• Matthew Hoh: I did. I said, “Why did you do this? Why did you write this 3,000-word or however long expose on me?” And she said, “Because everything you said in your resignation letter and everything you’ve said to me — and at this point, DeYoung was — she was the — she worked on Secretary Clinton’s detail for the Post. So she covered Secretary Clinton and the foreign affairs and the wars.
  • She said, “Everyone I spoke to at the White House, at the NSC, at the Pentagon, the State Department, all of them agree about what you’re saying about Afghanistan.”
  • Brian Lamb: In this piece, early on it says, “While he did not share Hoh’s view that the war, quote, ‘wasn’t worth the fight’, unquote, Holbrooke said, ‘I agree with much of his analysis.’ He asked Hoh to join his team and then Washington saying, quote, ‘If he really wanted to affect policy and help reduce the cost of war on lives and treasure, why not be inside the building rather than outside where you can get a lot of attention but you won’t have the same political impact.'”
  • Matthew Hoh: Yes.
  • Brian Lamb: Did you talk to Richard Holbrooke about this?
  • Matthew Hoh: Yes. I did. I did. I went and saw him up at the Waldorf Astoria in New York.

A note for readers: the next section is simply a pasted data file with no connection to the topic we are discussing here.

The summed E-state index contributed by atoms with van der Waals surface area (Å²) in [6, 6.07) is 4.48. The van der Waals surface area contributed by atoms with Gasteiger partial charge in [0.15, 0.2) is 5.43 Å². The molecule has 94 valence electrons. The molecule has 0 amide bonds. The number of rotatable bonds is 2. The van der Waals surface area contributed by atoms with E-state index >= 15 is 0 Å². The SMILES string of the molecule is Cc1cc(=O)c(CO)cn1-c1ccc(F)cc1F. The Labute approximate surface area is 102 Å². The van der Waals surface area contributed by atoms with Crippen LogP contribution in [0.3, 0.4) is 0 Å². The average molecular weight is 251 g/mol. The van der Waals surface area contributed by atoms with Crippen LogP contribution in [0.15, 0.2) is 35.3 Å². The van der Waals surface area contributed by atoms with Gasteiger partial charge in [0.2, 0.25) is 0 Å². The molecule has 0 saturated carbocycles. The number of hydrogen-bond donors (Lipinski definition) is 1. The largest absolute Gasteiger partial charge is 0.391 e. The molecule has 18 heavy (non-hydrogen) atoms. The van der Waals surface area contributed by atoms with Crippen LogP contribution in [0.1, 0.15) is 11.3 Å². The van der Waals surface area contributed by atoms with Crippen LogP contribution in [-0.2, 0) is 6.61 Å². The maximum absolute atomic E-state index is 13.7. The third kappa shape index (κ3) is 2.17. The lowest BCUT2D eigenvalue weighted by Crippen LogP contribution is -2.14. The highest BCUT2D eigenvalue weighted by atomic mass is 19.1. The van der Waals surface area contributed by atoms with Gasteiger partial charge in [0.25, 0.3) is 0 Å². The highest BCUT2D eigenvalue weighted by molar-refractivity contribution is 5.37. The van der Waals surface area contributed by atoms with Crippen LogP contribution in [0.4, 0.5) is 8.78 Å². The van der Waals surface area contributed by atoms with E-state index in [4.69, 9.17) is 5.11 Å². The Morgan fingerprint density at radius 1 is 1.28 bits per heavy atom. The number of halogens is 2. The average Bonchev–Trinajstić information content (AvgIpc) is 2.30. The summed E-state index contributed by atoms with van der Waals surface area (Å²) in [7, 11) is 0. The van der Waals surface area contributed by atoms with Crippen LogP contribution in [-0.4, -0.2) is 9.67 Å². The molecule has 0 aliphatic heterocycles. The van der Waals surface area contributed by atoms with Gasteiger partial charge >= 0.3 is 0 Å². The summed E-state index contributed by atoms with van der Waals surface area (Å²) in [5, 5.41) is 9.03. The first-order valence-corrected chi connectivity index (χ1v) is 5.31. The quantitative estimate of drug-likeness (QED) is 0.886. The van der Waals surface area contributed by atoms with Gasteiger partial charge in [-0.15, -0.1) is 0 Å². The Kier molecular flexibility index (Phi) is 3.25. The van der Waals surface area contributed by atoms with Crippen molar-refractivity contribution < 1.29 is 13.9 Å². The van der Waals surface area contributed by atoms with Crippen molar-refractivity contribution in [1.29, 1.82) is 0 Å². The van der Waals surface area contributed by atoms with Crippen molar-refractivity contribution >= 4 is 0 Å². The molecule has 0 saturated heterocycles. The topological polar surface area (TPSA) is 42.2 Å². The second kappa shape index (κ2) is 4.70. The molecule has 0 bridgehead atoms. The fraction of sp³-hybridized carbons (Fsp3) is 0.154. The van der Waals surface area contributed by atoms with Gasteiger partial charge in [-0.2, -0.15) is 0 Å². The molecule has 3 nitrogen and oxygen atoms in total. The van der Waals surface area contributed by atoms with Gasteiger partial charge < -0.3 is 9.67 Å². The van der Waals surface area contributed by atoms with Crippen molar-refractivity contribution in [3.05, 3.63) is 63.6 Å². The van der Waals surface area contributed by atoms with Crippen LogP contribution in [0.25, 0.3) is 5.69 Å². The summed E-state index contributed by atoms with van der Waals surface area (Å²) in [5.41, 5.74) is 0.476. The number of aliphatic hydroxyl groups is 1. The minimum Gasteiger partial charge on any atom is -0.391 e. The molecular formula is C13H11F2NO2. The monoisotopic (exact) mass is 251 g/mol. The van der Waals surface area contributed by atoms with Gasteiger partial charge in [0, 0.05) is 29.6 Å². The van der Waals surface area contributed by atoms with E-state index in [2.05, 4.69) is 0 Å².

• Brian Lamb: What was he doing then?
  • Matthew Hoh: He was up there for the United Nations General Assembly. He — I met with him in his bedroom. He was reclining on his bed drinking a purple Gatorade. I mean he was shuttling between all these different meetings.
  • I had just met previously the U.S. — I mean, I’m sorry, the U.K. ambassador to Afghanistan who later, Sherard Cowper-Coles who later wrote a book about the war and how the war was unwinnable and not just unwinnable, the war was a moral failure. But, Holbrooke, yes, he did offer me that position. He told me 95 percent of what I’d written he agreed with. I left and he had talked me into taking that job and I went home, took the train back home to Arlington and thought about it and on a few days later called back and said “I can’t do it because I didn’t resign just to get myself promoted. I mean, I quit because I was quitting the wars. I’m really done. I can’t do this any longer.”